This phrase touches upon something I have found difficult about much of the research on sleeping, dreaming and antidepressants: I almost understood what it means, and then suddenly, as if experiencing a hypnic jerk, I’m lost. What is the information-rich fruit? I am just trying to find out why I dream of trying to save a blackbird that has been hit by a car but suddenly I have no hands.
There was a period of six months when I tried to go off my medication – a slowly unfolding disaster – and I’d thought my dreams might settle down. Instead they grew more deranged. Even now I think of the dream in which I was using a cigarette lighter to melt my own father, who had assumed the form of a large candle. I’ve since learned that, apart from more research being needed, this was probably a case of “REM rebound”. When you stop taking the medication, you’ll likely get a lot more REM sleep than you were getting before. In simple terms, your brain goes on a dreaming frenzy, amping up the detail. Bartle also sees this when treating disorders like sleep apnoea. “Suddenly they get some REM sleep again and, bang! They have all these incredible dreams.” Still, though, when I went back on the medication, my dreams remained disturbing, in minor ways (opening a can of baked beans to discover that it contains only a single, gigantic bean) and bigger ways (a greenhouse full of unconscious people being experimented on).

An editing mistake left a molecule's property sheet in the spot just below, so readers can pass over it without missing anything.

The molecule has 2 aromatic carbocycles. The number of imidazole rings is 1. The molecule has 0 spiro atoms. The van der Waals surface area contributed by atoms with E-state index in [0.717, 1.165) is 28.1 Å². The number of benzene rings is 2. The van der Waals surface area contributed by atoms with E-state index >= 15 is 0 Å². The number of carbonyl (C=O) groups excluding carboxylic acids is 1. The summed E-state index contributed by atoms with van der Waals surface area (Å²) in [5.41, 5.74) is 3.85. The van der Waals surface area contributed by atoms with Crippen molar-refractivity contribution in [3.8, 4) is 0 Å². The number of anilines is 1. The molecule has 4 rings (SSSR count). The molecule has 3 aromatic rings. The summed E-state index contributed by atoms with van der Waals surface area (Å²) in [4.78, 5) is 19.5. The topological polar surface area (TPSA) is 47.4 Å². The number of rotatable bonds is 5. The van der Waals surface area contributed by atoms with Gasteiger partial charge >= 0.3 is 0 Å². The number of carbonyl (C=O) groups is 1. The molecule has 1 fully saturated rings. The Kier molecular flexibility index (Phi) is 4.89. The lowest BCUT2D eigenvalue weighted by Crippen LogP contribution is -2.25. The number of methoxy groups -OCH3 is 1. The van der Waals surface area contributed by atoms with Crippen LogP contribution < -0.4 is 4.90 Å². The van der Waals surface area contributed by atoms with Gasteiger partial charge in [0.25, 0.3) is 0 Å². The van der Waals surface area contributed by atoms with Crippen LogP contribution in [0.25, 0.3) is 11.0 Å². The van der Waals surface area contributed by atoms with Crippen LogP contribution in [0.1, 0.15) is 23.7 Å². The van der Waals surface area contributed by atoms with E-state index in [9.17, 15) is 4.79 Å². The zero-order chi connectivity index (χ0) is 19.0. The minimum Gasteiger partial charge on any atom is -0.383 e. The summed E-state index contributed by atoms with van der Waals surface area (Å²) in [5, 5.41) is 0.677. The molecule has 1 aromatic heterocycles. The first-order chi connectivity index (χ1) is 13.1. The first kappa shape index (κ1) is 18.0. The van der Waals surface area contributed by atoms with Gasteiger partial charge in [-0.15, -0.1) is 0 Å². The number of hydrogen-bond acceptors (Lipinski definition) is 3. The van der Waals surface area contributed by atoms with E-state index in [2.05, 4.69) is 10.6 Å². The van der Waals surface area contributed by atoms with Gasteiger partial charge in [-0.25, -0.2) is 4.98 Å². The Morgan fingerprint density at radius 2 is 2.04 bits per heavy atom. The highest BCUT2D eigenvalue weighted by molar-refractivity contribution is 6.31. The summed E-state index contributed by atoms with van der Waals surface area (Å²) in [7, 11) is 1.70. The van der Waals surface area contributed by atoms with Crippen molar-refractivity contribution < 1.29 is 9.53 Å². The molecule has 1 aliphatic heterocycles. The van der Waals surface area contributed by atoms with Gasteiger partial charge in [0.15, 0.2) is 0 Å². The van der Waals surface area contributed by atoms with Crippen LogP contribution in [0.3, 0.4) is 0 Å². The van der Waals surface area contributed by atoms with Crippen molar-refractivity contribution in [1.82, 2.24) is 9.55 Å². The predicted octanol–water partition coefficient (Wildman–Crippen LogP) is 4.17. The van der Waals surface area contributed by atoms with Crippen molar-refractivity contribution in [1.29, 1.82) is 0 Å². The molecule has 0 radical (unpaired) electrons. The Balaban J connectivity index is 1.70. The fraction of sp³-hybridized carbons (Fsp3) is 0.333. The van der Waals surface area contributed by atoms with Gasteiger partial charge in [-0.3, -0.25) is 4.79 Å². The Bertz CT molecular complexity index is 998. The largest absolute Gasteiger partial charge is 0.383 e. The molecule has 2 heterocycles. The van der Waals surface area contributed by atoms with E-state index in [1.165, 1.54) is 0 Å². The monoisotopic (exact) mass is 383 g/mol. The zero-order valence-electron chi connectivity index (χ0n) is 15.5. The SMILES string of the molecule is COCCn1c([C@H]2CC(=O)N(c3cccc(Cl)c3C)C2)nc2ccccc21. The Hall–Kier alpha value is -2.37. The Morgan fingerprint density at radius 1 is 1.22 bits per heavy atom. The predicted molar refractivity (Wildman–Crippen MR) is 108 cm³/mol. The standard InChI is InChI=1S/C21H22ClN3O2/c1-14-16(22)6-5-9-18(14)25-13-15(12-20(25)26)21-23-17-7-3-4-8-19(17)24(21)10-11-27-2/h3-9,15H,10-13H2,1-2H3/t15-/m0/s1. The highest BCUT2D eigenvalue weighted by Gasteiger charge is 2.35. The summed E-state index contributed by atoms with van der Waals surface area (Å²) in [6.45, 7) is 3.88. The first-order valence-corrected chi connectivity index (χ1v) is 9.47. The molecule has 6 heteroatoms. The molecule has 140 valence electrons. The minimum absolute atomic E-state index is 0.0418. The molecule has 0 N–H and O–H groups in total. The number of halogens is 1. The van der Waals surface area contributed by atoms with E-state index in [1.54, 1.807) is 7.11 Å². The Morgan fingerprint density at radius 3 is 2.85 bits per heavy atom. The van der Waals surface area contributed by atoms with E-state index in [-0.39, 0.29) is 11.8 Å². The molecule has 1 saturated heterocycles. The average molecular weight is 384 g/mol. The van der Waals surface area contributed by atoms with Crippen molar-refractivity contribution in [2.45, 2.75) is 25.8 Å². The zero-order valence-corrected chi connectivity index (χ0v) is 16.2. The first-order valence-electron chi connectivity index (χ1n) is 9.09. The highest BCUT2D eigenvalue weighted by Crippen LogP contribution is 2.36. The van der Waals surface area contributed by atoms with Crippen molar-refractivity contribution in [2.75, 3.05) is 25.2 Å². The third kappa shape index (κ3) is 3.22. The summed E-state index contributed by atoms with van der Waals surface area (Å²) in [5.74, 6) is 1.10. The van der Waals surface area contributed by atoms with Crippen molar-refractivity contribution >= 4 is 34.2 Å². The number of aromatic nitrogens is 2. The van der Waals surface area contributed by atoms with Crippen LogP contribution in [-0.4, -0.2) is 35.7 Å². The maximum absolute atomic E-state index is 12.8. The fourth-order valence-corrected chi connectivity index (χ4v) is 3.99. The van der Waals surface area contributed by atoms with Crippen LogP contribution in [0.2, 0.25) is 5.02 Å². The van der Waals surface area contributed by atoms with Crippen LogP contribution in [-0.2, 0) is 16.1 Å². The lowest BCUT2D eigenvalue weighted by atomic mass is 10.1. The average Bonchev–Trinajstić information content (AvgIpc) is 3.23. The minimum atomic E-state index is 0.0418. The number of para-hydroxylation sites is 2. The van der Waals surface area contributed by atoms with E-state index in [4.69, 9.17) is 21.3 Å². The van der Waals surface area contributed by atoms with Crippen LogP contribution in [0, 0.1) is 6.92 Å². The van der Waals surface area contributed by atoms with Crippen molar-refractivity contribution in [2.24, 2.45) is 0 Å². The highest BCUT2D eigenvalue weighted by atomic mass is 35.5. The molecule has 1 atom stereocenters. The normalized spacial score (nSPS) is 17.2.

Bartle suggested it might help to write about it. “But change the ending. You’re trying to break that bond, that pathway that keeps on happening, night after night, where you wake up from a dream of being attacked or drowned, or you’ve forgotten something, or you’ve been left behind or you’re lost. Take it out of the dream and write about it.” And take your medication in the morning, not in the evening. Beyond that, unsatisfyingly, it’s sleep hygiene: “You know, meditation, writing stuff down, trying to avoid a lot of screen time, all those sorts of things that people know about but don’t do very well. It’s useful to try and go to bed in this relaxed state so we’re not stimulating these noradrenaline impulses so much during the night.”